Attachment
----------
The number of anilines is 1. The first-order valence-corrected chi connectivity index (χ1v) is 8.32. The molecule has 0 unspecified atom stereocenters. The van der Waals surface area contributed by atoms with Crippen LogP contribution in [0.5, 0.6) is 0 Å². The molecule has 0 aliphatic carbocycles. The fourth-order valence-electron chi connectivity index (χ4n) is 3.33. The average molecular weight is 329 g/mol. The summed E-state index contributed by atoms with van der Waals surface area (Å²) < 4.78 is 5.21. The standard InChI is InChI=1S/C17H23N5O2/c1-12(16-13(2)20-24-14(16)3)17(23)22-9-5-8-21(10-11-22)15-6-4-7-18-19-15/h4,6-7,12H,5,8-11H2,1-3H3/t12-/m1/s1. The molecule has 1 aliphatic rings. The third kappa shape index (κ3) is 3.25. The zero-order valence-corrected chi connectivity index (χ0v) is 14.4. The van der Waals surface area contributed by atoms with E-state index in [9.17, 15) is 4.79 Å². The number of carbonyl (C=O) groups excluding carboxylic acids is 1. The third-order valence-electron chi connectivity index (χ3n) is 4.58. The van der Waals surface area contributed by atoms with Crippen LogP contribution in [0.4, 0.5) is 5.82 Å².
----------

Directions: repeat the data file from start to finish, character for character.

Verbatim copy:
The number of anilines is 1. The first-order valence-corrected chi connectivity index (χ1v) is 8.32. The molecule has 0 unspecified atom stereocenters. The van der Waals surface area contributed by atoms with Crippen LogP contribution in [0.5, 0.6) is 0 Å². The molecule has 0 aliphatic carbocycles. The fourth-order valence-electron chi connectivity index (χ4n) is 3.33. The average molecular weight is 329 g/mol. The summed E-state index contributed by atoms with van der Waals surface area (Å²) < 4.78 is 5.21. The standard InChI is InChI=1S/C17H23N5O2/c1-12(16-13(2)20-24-14(16)3)17(23)22-9-5-8-21(10-11-22)15-6-4-7-18-19-15/h4,6-7,12H,5,8-11H2,1-3H3/t12-/m1/s1. The molecule has 1 aliphatic rings. The third kappa shape index (κ3) is 3.25. The zero-order valence-corrected chi connectivity index (χ0v) is 14.4. The van der Waals surface area contributed by atoms with E-state index in [9.17, 15) is 4.79 Å². The number of carbonyl (C=O) groups excluding carboxylic acids is 1. The third-order valence-electron chi connectivity index (χ3n) is 4.58. The van der Waals surface area contributed by atoms with Crippen LogP contribution in [0.4, 0.5) is 5.82 Å².